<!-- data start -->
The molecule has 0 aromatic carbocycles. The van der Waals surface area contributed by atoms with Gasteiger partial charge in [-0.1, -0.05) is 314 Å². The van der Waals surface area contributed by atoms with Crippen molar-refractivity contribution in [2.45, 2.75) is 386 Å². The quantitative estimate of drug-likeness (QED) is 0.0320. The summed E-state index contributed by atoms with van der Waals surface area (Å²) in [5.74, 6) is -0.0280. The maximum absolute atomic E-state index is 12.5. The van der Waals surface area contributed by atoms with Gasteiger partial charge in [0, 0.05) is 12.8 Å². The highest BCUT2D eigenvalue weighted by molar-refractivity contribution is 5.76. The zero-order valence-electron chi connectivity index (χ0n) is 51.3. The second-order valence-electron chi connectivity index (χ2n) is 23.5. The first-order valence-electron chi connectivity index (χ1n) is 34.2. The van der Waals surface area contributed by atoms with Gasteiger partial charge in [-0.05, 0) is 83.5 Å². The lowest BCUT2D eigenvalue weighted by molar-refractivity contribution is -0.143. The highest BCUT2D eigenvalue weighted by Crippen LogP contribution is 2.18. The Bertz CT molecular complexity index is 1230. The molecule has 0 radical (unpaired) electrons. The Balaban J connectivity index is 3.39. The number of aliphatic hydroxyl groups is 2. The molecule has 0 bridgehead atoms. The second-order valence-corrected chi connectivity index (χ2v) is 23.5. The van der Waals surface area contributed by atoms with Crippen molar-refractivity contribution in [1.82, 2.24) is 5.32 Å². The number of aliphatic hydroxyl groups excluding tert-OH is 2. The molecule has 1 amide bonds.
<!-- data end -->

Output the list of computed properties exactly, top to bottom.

The molecule has 0 aromatic carbocycles. The van der Waals surface area contributed by atoms with Gasteiger partial charge in [-0.1, -0.05) is 314 Å². The van der Waals surface area contributed by atoms with Crippen molar-refractivity contribution in [2.45, 2.75) is 386 Å². The quantitative estimate of drug-likeness (QED) is 0.0320. The summed E-state index contributed by atoms with van der Waals surface area (Å²) in [5.74, 6) is -0.0280. The maximum absolute atomic E-state index is 12.5. The van der Waals surface area contributed by atoms with Gasteiger partial charge in [0, 0.05) is 12.8 Å². The highest BCUT2D eigenvalue weighted by molar-refractivity contribution is 5.76. The zero-order valence-electron chi connectivity index (χ0n) is 51.3. The second-order valence-electron chi connectivity index (χ2n) is 23.5. The first-order valence-electron chi connectivity index (χ1n) is 34.2. The van der Waals surface area contributed by atoms with Gasteiger partial charge in [-0.05, 0) is 83.5 Å². The lowest BCUT2D eigenvalue weighted by molar-refractivity contribution is -0.143. The highest BCUT2D eigenvalue weighted by Crippen LogP contribution is 2.18. The Bertz CT molecular complexity index is 1230. The molecule has 0 radical (unpaired) electrons. The Balaban J connectivity index is 3.39. The number of aliphatic hydroxyl groups is 2. The molecule has 0 bridgehead atoms. The second-order valence-corrected chi connectivity index (χ2v) is 23.5. The van der Waals surface area contributed by atoms with Crippen molar-refractivity contribution in [1.82, 2.24) is 5.32 Å². The number of aliphatic hydroxyl groups excluding tert-OH is 2. The molecule has 1 amide bonds.